A new layer of security cameras and a recently launched reporting app are helping to improve the safety of the Dallas Area Rapid Transit system.
(TNS) — For once, Dallas City Council members are pleased with Dallas Area Rapid Transit's plans.
DART's plans to bolster security on its trains won plaudits Monday from the city council's Public Safety Committee. The agency's efforts include more security cameras and putting some kind of officer — police, security guards or unarmed fare enforcement officers — on every train.
"It's really a step in the right direction," said council member Sandy Greyson, who is frequently critical of DART leadership.
Major crimes have ticked up on DART since dipping down to 566 Part I offenses — the most serious crimes, including robbery, rape, theft and aggravated assault — in 2014, according to the department's statistics. Through October, the latest numbers available, the department had recorded 688 Part I crimes.
Much of the system's crime is concentrated downtown near the West Transfer Center, Rosa Parks Plaza and the West End Station.
But safety on DART trains came into focus during the summer after a video captured a group beating a man on a green line train at Deep Ellum Station. Three people were later arrested and charged with the attack.
In December, DART's board of directors approved spending $1.7 million for 30 additional security guards, provided by contract with Walden Security. Those security guards will now wear DART passes, lest they be confused for other private security officers simply taking a ride home or to work.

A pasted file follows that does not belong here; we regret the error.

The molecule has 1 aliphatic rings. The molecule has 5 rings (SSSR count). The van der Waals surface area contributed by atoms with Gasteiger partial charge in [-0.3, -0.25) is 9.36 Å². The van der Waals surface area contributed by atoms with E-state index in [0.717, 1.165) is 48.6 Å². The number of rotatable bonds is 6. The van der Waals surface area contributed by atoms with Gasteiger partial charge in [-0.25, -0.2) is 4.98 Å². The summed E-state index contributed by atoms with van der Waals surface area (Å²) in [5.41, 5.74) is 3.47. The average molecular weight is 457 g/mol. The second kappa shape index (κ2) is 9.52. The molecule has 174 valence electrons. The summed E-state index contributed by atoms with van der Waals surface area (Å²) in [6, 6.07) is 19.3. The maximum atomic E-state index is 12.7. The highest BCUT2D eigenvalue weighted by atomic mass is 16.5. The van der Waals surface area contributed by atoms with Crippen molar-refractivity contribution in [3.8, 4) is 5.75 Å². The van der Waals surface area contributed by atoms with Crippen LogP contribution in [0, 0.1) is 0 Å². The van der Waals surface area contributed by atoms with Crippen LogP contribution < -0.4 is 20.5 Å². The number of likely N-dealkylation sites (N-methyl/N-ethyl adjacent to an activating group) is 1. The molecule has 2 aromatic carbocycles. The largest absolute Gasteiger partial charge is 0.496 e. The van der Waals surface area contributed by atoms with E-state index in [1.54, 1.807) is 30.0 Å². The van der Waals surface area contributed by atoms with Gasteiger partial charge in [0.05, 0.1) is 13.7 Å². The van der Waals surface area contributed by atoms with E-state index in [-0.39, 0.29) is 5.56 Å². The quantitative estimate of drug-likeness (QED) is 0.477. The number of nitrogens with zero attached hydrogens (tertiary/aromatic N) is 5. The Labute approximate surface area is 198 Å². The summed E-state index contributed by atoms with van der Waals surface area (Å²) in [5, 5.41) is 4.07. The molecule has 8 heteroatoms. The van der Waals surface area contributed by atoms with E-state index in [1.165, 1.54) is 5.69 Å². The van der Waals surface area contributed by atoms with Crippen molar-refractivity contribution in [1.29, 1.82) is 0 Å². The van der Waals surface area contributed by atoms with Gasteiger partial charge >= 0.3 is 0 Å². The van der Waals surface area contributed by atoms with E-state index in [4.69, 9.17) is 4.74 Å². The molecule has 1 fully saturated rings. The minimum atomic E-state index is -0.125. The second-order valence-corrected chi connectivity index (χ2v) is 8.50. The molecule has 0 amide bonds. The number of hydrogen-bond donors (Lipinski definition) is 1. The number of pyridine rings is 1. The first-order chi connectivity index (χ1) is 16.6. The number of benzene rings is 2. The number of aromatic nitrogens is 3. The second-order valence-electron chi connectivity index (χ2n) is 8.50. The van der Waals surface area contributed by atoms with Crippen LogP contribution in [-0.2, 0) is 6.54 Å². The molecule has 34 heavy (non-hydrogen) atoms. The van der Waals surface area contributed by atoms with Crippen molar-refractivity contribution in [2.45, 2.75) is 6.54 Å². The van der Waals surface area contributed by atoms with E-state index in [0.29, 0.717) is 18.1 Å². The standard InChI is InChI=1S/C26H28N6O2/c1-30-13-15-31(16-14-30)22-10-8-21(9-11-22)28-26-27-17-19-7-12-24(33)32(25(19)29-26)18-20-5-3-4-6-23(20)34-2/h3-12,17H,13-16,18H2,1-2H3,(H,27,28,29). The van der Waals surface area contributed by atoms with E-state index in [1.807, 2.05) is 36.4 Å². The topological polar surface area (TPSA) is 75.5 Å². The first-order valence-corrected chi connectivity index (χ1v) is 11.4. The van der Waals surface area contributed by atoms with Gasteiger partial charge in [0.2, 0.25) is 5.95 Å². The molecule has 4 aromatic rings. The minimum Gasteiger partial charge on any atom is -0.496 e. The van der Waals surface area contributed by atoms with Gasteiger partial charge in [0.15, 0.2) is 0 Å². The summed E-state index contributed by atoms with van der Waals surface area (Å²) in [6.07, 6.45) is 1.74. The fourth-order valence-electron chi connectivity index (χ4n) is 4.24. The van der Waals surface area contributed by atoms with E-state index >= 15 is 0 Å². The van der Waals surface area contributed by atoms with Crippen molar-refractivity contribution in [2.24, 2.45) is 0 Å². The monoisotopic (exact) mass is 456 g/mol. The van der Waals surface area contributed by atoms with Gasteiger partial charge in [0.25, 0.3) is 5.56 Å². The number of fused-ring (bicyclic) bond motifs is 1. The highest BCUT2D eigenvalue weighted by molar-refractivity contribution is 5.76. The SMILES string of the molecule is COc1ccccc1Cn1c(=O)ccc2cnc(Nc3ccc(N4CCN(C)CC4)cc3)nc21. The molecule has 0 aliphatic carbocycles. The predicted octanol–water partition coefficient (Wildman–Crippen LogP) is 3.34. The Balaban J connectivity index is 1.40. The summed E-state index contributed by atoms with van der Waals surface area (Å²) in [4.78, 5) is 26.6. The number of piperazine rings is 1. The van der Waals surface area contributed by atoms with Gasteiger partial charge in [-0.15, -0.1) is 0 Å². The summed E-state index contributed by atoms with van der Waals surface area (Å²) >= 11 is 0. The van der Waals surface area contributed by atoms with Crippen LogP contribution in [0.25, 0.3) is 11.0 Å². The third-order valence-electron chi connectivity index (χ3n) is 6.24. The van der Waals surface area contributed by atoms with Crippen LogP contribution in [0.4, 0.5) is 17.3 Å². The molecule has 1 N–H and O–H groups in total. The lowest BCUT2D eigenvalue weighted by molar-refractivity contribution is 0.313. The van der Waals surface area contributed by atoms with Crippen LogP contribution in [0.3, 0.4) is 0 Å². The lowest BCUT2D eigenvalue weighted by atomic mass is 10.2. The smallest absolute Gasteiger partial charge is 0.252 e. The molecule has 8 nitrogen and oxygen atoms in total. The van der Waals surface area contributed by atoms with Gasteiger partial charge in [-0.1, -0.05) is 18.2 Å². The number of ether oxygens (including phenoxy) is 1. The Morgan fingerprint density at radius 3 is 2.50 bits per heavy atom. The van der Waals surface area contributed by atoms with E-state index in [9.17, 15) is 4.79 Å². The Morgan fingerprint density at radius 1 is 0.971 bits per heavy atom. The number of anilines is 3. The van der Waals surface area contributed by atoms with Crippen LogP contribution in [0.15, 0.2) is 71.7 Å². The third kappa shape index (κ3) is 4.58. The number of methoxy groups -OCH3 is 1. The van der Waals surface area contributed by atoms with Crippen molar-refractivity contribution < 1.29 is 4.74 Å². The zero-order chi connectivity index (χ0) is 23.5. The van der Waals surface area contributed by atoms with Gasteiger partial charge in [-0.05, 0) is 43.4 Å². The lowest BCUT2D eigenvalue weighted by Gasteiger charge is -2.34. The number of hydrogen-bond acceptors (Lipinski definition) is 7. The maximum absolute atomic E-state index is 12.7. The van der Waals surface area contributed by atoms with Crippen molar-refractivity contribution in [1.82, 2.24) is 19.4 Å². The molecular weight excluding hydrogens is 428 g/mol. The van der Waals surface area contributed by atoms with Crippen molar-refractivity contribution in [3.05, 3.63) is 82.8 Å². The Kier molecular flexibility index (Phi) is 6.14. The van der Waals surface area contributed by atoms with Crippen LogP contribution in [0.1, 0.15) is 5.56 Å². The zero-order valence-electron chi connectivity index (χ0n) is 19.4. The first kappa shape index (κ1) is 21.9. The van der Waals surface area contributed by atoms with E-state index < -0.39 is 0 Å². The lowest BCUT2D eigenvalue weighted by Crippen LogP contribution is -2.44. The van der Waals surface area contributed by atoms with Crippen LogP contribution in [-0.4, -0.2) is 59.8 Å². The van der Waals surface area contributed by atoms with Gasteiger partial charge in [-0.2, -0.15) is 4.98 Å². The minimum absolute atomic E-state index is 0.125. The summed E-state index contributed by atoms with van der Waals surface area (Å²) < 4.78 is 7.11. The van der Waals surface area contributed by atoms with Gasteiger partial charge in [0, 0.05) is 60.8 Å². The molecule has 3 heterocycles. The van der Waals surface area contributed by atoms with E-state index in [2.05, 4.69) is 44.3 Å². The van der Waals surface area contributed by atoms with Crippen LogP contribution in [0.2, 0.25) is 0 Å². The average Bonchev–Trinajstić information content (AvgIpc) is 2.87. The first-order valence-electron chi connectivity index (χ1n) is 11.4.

DART, which already has cameras on all 600 of its buses, is also adding more cameras to its trains. DART Police Chief James D. Spiller said 39 of the first 48 camera installations are already complete. The agency's goal was to have those cameras installed by the end of March, and install another 50 or more in the year after that.
"We're well on track to having those cameras in place," Spiller said.
In November, the agency also launched a "See Something, Say Something" app, which allows passengers to submit anonymous tips to DART police.
And Spiller said the agency is working with Dallas police to chase off loitering homeless people and panhandlers at stations, as well as those who are riding trains without paying a fare.
The update was welcome news for the council members, who routinely have taken shots at DART for its bus service, safety, expenditures and efficiency. Last year, the frustration boiled over when the council replaced almost all of its DART board appointees.
But on Monday, the committee's members took turns praising DART and Spiller.
Council member Philip Kingston made a public plea for DART to consider installing turnstiles rather than relying on passengers to prove they paid after they've already hopped aboard.
But Kingston, who represents a portion of an increasingly residential downtown area, lauded DART for taking safety seriously.
"DART is really, really important, and for too long, DART has been an avenue for criminal activity," Kingston said. "And seeing DART renew its commitment to making that experience safe for the riders is really important for those of us who live in and around transfer stations."
Committee chairman Adam McGough said he hopes DART officials will stay in touch with Dallas leaders about their efforts.
"It just sounds like you're listening," McGough told Spiller. "And that's the important part here."
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